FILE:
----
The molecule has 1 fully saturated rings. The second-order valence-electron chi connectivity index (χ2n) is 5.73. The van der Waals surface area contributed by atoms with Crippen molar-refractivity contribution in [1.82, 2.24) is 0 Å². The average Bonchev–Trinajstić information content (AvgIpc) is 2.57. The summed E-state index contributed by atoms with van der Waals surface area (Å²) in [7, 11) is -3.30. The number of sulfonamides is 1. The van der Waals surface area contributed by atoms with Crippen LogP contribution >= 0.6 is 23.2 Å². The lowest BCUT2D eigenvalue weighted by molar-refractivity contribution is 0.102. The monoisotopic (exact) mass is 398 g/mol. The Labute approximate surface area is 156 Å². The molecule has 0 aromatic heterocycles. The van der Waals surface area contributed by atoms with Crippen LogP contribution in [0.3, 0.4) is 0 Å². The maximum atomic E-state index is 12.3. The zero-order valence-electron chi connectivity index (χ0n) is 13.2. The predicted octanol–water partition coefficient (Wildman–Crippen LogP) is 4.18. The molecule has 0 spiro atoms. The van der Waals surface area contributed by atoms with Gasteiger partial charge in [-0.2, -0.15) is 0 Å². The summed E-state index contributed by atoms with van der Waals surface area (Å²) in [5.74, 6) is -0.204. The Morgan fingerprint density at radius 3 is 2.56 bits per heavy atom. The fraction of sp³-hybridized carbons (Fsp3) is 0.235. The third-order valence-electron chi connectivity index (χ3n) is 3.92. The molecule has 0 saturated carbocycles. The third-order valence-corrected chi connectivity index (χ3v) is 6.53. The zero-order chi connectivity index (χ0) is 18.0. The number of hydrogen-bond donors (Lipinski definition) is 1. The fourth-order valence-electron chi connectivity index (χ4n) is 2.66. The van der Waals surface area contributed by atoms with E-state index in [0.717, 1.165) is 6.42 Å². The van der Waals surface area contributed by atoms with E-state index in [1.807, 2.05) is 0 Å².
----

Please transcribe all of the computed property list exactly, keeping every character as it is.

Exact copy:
The molecule has 1 fully saturated rings. The second-order valence-electron chi connectivity index (χ2n) is 5.73. The van der Waals surface area contributed by atoms with Crippen molar-refractivity contribution in [1.82, 2.24) is 0 Å². The average Bonchev–Trinajstić information content (AvgIpc) is 2.57. The summed E-state index contributed by atoms with van der Waals surface area (Å²) in [7, 11) is -3.30. The number of sulfonamides is 1. The van der Waals surface area contributed by atoms with Crippen LogP contribution >= 0.6 is 23.2 Å². The lowest BCUT2D eigenvalue weighted by molar-refractivity contribution is 0.102. The monoisotopic (exact) mass is 398 g/mol. The Labute approximate surface area is 156 Å². The molecule has 0 aromatic heterocycles. The van der Waals surface area contributed by atoms with Crippen LogP contribution in [0.3, 0.4) is 0 Å². The maximum atomic E-state index is 12.3. The zero-order valence-electron chi connectivity index (χ0n) is 13.2. The predicted octanol–water partition coefficient (Wildman–Crippen LogP) is 4.18. The molecule has 0 spiro atoms. The van der Waals surface area contributed by atoms with Gasteiger partial charge in [-0.2, -0.15) is 0 Å². The summed E-state index contributed by atoms with van der Waals surface area (Å²) in [5.74, 6) is -0.204. The Morgan fingerprint density at radius 3 is 2.56 bits per heavy atom. The fraction of sp³-hybridized carbons (Fsp3) is 0.235. The third-order valence-electron chi connectivity index (χ3n) is 3.92. The molecule has 0 saturated carbocycles. The third-order valence-corrected chi connectivity index (χ3v) is 6.53. The zero-order chi connectivity index (χ0) is 18.0. The number of hydrogen-bond donors (Lipinski definition) is 1. The fourth-order valence-electron chi connectivity index (χ4n) is 2.66. The van der Waals surface area contributed by atoms with E-state index in [0.717, 1.165) is 6.42 Å². The van der Waals surface area contributed by atoms with E-state index in [1.807, 2.05) is 0 Å².